The list below is a record of advice the Planning Inspectorate has provided in respect of the Planning Act 2008 process.
There is a statutory duty under section 51 of the Planning Act 2008 to record the advice that is given in relation to an application or a potential application and to make this publicly available. Advice we have provided is recorded below together with the name of the person or organisation who asked for the advice and the project it relates to. The privacy of any other personal information will be protected in accordance with our Information Charter which you should view before sending information to the Planning Inspectorate.
Note that after a project page has been created for a particular application, any advice provided that relates to it will also be published under the ‘s51 advice’ tab on the relevant project page.
Advice given between between 1 October 2009 and 14 April 2015 has been archived. View the archived advice.
Hinkley Point C New Nuclear Power Station View all advice for this project
Query from Paul Gripton by email on 24 September 2018:
Please find attached a letter detailing the issues and advice sought, mentioned in our previous phone conversation. It is lengthy but evidenced.
Response by email on 15 October 2018:
With apologies for the delay, please see our response to your queries below:
Query 1: Are the discharging authorities and EDF Energy, non-compliant with the DCO and/or the EIA Regulations and Directive if they failed to comply with DCO provisions involving Discharge of Requirement PW 10 (TIMP) Traffic Incident Management Plan?
Response: In the event that requirements of a DCO have not been correctly discharged, and the applicant proceeds with a development, then the applicant may be proceeding to construct an NSIP in the absence of Development Consent. Section 160 of the Planning Act 2008 is clear that a ‘person commits an offence if the person carries out, or causes to be carried out, development for which development consent is required at a time when no development consent is in force in respect of the development.’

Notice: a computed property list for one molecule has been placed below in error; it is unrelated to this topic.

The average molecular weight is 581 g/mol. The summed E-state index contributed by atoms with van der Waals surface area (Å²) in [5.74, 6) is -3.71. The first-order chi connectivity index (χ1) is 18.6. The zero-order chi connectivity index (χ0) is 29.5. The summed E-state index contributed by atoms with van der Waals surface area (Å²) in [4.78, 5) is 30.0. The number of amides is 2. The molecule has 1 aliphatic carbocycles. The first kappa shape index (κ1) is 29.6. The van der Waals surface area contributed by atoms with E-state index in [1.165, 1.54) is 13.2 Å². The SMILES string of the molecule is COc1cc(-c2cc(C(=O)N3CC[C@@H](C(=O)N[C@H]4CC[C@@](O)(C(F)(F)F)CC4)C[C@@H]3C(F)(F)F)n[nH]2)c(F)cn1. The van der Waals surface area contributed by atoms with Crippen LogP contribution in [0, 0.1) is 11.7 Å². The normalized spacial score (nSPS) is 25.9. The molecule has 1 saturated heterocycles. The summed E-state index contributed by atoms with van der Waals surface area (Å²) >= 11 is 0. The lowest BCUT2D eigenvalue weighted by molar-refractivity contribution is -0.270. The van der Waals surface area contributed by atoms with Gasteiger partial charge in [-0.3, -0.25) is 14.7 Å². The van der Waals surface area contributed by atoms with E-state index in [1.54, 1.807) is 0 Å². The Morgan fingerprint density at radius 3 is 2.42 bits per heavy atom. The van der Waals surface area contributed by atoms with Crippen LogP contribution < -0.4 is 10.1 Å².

Query 2: If it were shown that the Councils (as discharging authorities) and the undertaker were non-compliant, would West Somerset and Sedgemoor District Councils be responsible for ‘enforcement’ against themselves and EDF Energy?
Response: The local planning authority would be responsible for enforcing compliance with the requirements of the DCO. If you have raised a matter relating to non-compliance with them, and they have not responded to your satisfaction, you should first exhaust their complaints procedure. If having done that and you are still dissatisfied, you may wish to refer the matter to the Local Government Ombudsman.
Query 3: Do the updated EIA Regulations 2017, apply to change/Requirement Discharges (involving HPC) undertaken after 16th May 2017, including the new provisions regarding ‘risk to human health’ and part 12 concerning ‘objectivity and bias’ regarding an authorities duty including the need for ‘functional separation’ and conflict of interest measures?
Response: The Infrastructure Planning (Environmental Impact Assessment) Regulations 2017 (the EIA Regulations 2017) came into force on the 16th May 2017. At that point and in accordance with Regulation 37 of the EIA Regulations 2017 the previous Infrastructure Planning (Environmental Impact Assessment) Regulations and Amending legislation were revoked (see Regulation 37 of the EIA Regulations 2017). The EIA Regulations 2017 include a transitional provision (Regulation 37 (2)) which would allow for previous Regulations (as specified) to continue to apply where certain circumstances are met (Regulation 37 (2) (a & b)). The extent to which the transitional provisions apply is a matter for the Competent Authority (for the purposes of the Regulations) in determining their duties in accordance with the EIA Regulations 2017 it will be relevant for any such decision to take into account the specific details of the application as made.